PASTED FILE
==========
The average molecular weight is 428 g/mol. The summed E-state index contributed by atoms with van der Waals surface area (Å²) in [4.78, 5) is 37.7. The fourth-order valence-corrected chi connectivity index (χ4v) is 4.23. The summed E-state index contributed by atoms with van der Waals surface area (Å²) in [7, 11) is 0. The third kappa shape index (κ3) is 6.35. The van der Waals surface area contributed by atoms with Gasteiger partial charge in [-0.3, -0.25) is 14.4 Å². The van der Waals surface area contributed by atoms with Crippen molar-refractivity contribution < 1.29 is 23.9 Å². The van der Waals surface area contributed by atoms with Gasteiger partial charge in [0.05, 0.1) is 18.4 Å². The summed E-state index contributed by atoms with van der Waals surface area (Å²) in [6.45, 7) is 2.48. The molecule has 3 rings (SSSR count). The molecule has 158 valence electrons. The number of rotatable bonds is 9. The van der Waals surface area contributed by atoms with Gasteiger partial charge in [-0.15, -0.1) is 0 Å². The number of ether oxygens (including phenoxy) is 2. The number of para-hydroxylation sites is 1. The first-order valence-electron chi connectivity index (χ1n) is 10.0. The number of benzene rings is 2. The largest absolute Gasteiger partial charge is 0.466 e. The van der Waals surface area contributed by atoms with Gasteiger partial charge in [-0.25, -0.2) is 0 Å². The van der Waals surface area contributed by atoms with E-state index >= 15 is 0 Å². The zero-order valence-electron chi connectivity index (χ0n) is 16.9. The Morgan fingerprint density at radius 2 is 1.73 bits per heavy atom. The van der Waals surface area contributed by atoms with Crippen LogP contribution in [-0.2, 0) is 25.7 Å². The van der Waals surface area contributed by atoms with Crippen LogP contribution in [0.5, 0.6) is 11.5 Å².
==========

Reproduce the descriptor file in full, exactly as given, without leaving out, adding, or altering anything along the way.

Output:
The average molecular weight is 428 g/mol. The summed E-state index contributed by atoms with van der Waals surface area (Å²) in [4.78, 5) is 37.7. The fourth-order valence-corrected chi connectivity index (χ4v) is 4.23. The summed E-state index contributed by atoms with van der Waals surface area (Å²) in [7, 11) is 0. The third kappa shape index (κ3) is 6.35. The van der Waals surface area contributed by atoms with Gasteiger partial charge in [-0.3, -0.25) is 14.4 Å². The van der Waals surface area contributed by atoms with Crippen molar-refractivity contribution < 1.29 is 23.9 Å². The van der Waals surface area contributed by atoms with Gasteiger partial charge in [0.05, 0.1) is 18.4 Å². The summed E-state index contributed by atoms with van der Waals surface area (Å²) in [6.45, 7) is 2.48. The molecule has 3 rings (SSSR count). The molecule has 158 valence electrons. The number of rotatable bonds is 9. The van der Waals surface area contributed by atoms with Gasteiger partial charge in [-0.15, -0.1) is 0 Å². The number of ether oxygens (including phenoxy) is 2. The number of para-hydroxylation sites is 1. The first-order valence-electron chi connectivity index (χ1n) is 10.0. The number of benzene rings is 2. The largest absolute Gasteiger partial charge is 0.466 e. The van der Waals surface area contributed by atoms with Gasteiger partial charge in [-0.25, -0.2) is 0 Å². The van der Waals surface area contributed by atoms with E-state index >= 15 is 0 Å². The zero-order valence-electron chi connectivity index (χ0n) is 16.9. The Morgan fingerprint density at radius 2 is 1.73 bits per heavy atom. The van der Waals surface area contributed by atoms with Crippen LogP contribution in [-0.2, 0) is 25.7 Å². The van der Waals surface area contributed by atoms with Crippen LogP contribution in [0.5, 0.6) is 11.5 Å².